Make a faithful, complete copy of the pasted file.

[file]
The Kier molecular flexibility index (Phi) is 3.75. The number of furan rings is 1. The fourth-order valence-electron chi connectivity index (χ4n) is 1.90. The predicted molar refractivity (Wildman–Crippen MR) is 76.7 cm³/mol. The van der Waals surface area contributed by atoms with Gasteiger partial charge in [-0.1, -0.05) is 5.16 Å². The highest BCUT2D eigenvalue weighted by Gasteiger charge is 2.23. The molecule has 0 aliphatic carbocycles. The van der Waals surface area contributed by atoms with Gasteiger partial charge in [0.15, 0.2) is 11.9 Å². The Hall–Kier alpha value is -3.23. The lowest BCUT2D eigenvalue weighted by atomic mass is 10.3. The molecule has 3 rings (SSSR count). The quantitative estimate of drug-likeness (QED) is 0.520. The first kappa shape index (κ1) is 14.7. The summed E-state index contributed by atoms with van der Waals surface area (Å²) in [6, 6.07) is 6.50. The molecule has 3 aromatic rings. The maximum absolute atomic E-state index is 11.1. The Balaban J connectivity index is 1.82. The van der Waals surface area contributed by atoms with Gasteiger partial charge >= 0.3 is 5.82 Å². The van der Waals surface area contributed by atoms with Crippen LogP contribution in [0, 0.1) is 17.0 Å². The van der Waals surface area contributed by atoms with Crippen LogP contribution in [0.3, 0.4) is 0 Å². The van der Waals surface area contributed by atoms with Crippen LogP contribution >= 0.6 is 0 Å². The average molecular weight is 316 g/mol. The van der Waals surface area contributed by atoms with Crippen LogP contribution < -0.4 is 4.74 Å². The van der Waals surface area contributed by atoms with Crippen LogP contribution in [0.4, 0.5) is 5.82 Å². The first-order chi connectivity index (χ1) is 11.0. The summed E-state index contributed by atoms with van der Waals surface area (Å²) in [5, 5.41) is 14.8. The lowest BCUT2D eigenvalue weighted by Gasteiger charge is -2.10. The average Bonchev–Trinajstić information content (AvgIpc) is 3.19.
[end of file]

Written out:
The Kier molecular flexibility index (Phi) is 3.75. The number of furan rings is 1. The fourth-order valence-electron chi connectivity index (χ4n) is 1.90. The predicted molar refractivity (Wildman–Crippen MR) is 76.7 cm³/mol. The van der Waals surface area contributed by atoms with Gasteiger partial charge in [-0.1, -0.05) is 5.16 Å². The highest BCUT2D eigenvalue weighted by Gasteiger charge is 2.23. The molecule has 0 aliphatic carbocycles. The van der Waals surface area contributed by atoms with Gasteiger partial charge in [0.15, 0.2) is 11.9 Å². The Hall–Kier alpha value is -3.23. The lowest BCUT2D eigenvalue weighted by atomic mass is 10.3. The molecule has 3 rings (SSSR count). The quantitative estimate of drug-likeness (QED) is 0.520. The first kappa shape index (κ1) is 14.7. The summed E-state index contributed by atoms with van der Waals surface area (Å²) in [6, 6.07) is 6.50. The molecule has 3 aromatic rings. The maximum absolute atomic E-state index is 11.1. The Balaban J connectivity index is 1.82. The van der Waals surface area contributed by atoms with Gasteiger partial charge >= 0.3 is 5.82 Å². The van der Waals surface area contributed by atoms with Crippen LogP contribution in [0, 0.1) is 17.0 Å². The van der Waals surface area contributed by atoms with Crippen LogP contribution in [0.3, 0.4) is 0 Å². The van der Waals surface area contributed by atoms with Crippen LogP contribution >= 0.6 is 0 Å². The average molecular weight is 316 g/mol. The van der Waals surface area contributed by atoms with Crippen LogP contribution < -0.4 is 4.74 Å². The van der Waals surface area contributed by atoms with Crippen LogP contribution in [0.4, 0.5) is 5.82 Å². The first-order chi connectivity index (χ1) is 11.0. The summed E-state index contributed by atoms with van der Waals surface area (Å²) in [5, 5.41) is 14.8. The lowest BCUT2D eigenvalue weighted by Gasteiger charge is -2.10. The average Bonchev–Trinajstić information content (AvgIpc) is 3.19.